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Ztrman’s Naya Humans build is heavy on the spells. Most versions of the deck play Thalia, Guardian of Thraben, but Ztrman eschewed the legendary sphere and a bit of consistency for some more power and resilience. It’s no secret that Centaur Healer and Thragtusk are seeing tons of play. The Naya Humans deck wants to end the game as quickly as possible and potential lifegain from the opponent can often result in a large enough speed bump that the Naya Humans deck gets stabilized, at which point it becomes difficult for the deck, which is full of 2/2s, to overcome cards like Boros Reckoner, Thragtusk, and other middle/top-end creatures.

Centaur Healer

Skullcrack helps alleviate these problems. If you’re confident in your ability to end the game the next turn given your opponent’s current life total and his or her potential board presence, you can happily pass the turn with Skullcrack mana open and ensure victory even through huge amounts of lifegain. Supreme Verdict has also been problematic for Naya Humans, especially when on the draw. Naya Humans likes to dump its hand onto the table as fast as it can with the help of Burning-Tree Emissary; this usually results in massive card advantage swings when Supreme Verdict resolves. Boros Charm does the impossible here, countering that which is uncounterable by giving all your creatures indestructible until the end of the turn. Boros Charm is also useful as a two-mana Flame Javelin to the dome that can often close a game long before an opponent might expect the game to be over.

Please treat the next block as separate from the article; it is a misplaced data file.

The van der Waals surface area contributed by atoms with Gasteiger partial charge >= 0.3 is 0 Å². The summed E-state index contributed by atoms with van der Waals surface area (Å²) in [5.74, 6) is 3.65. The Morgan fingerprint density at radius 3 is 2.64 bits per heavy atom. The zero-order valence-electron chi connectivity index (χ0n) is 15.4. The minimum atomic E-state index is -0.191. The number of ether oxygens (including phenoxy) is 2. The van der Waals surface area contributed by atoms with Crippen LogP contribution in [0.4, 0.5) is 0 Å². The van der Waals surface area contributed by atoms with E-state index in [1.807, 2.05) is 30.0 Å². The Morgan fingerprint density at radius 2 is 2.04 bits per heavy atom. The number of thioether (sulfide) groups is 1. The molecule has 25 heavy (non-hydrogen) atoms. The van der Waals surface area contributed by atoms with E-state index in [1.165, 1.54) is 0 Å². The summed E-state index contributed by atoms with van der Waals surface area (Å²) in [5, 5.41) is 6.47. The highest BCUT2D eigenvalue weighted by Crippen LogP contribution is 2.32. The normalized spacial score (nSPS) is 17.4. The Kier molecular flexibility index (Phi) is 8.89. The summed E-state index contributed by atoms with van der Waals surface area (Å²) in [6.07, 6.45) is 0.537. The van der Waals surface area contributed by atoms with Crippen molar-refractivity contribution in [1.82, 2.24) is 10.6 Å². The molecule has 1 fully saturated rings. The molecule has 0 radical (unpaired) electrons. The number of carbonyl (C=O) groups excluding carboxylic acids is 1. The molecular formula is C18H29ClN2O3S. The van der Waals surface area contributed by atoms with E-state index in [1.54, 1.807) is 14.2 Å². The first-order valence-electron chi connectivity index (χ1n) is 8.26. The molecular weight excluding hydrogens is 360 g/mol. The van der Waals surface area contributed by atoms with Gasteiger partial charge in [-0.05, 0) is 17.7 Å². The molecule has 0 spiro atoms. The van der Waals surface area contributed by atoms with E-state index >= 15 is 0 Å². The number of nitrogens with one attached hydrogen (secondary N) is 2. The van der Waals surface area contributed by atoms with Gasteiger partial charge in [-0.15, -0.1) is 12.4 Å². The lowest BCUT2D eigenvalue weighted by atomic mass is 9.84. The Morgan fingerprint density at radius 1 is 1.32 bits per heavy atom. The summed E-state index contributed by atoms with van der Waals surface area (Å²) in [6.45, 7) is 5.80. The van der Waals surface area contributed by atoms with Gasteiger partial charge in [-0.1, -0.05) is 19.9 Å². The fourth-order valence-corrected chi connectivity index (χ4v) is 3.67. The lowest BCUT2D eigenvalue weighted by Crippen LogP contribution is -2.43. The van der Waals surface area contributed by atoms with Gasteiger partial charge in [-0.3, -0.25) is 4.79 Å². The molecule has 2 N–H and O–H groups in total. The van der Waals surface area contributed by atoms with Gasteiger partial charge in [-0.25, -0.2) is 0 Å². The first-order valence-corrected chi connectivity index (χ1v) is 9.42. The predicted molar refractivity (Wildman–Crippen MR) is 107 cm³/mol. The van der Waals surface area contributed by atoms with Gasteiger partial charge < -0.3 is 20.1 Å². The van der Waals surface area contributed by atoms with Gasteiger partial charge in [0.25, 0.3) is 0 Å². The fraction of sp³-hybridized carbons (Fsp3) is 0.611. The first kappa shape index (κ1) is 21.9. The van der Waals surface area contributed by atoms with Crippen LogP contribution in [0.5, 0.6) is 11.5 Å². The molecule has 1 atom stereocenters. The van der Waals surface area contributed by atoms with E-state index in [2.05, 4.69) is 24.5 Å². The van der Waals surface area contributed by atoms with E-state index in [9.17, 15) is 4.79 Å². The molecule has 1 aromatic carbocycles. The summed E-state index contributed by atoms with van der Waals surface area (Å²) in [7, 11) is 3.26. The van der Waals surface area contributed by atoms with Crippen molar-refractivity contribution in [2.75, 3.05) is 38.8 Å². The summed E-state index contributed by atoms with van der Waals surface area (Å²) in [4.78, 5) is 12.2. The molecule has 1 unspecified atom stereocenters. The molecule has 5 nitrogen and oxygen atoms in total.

The next archetype I’m going to look at is Gruul. The original Gruul deck, Saito Gruul, gave a blueprint for one of the most successful aggressive archetypes in Gatecrash Standard. The deck is almost entirely red but splashes green with Burning-Tree Emissary, Rootbound Crag, and Stomping Ground for access to Flinthoof Boar and sometimes Domri Rade, Gyre Sage, Rancor, or Ghor-Clan Rampager. The deck functions beautifully as an aggressive strategy and performs well in aggro mirrors thanks to Boros Reckoner. Let’s take a look at some decklists!

zydec0_'s Gruul